No. The "Republican Party" does not have "some vestiges of respect for both." Some small number of Republican politicians may be described this way, but the Republican Party as a political organization is comfortably aligned with the elite class (just as the Democratic Party is). The system is arranged in such a way that a very narrow spectrum of difference is permitted. Anything outside that spectrum is predictably attacked and dismissed as crank, radical, conspiracy theorist, fringe, dangerous, etc. This system produces a couple of candidates every four years who supposedly represent radically different visions for the country while in reality being interchangeable, mediocre, conventional wisdom driven technocrats.

Kevin Stroup said...

Writes the woman who voted for Barach Hussein Obama.

bflat879 said...

The Nice thing about electing Donald Trump President, the Republicans, in Congress, will suddenly grown a spine and the press will, once again, become a watchdog media. Both have been absent for 8 years.

ihasch said...

Obama has undermined the rule of law worse than any president in recent memory. He makes the villified Nixon look like an amateur. Just look at his excecutive amnesty for example. Or better, that he has spent billions of dollars on Obamacare without Congressional approval. And on and on. Meanwhile the press cheers him on, with the NY Times as the main offender, and the legal community contorts itself into the proverbial pretzel to justify these violations.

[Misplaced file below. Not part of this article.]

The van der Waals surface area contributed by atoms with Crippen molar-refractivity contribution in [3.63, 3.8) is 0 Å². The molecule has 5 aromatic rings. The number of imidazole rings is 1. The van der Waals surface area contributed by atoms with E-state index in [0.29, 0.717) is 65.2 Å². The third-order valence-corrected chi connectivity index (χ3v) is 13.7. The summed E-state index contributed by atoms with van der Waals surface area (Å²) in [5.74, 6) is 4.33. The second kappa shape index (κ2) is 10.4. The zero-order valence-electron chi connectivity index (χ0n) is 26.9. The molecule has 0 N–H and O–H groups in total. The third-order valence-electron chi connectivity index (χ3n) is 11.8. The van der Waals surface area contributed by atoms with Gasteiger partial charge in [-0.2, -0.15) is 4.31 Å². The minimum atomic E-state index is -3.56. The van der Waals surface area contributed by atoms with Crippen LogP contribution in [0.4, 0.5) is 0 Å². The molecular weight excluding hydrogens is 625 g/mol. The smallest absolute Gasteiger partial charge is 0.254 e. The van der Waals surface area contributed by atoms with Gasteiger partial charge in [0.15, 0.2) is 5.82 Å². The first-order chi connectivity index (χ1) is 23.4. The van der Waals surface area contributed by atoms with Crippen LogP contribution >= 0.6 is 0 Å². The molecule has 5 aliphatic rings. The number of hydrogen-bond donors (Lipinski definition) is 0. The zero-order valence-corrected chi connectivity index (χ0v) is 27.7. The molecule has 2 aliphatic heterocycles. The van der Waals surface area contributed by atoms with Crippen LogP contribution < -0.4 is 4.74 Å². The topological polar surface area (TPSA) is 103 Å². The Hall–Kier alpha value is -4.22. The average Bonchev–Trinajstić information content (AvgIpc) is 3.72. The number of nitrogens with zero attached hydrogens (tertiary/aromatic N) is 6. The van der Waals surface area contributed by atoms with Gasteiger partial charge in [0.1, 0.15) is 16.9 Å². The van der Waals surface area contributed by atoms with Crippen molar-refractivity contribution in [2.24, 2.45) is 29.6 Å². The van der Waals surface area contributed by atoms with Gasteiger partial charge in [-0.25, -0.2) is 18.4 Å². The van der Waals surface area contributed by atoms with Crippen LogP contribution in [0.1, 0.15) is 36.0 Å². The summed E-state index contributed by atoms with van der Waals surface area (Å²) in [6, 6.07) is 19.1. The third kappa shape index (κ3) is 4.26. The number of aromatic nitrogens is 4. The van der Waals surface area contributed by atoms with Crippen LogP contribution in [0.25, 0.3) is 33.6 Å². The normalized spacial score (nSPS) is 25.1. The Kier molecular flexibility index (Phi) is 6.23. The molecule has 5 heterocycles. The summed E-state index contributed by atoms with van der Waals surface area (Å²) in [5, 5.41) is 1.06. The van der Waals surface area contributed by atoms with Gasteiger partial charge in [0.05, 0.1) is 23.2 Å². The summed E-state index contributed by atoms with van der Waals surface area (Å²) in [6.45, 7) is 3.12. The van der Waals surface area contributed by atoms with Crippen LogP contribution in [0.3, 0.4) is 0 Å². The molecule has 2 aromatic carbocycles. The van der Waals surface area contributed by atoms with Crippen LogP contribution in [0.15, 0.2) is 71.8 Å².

Well you cannot put the genie back in the bottle. The rule of law has been gutted. Now live with it. So all the sudden, having turned a blind eye to Obama's widespread lawlessness and narcissism, the rule of law matters? Right. Any wonder why Trump just might be president. The whole system reeks of hypocrisy. Holden Caulfield would be proud.

Freder Frederson said...

I assume you disagree with that statement. Would you mind terribly pointing out which part you disagree with ? All of it ?

The poll was not scientific, so it was worthless (other than to reinforce the bigotry of people like you).

So he didn't say "all Muslims", he said a "total and complete shutdown of Muslims entering the U.S.". Please explain the difference.

Basil said...

The Constitional rights of those children, American children, at Waco, did not seem to concern the NY Times. Clinton just killed them all, to serve a warrant on somebody else.

Static Ping said...

J. Farmer, do you know what Rule of Law is?

J. Farmer said...

@Static Ping:

J. Farmer, do you know what Rule of Law is?

Yes.

thedevilcorp said...

Good post.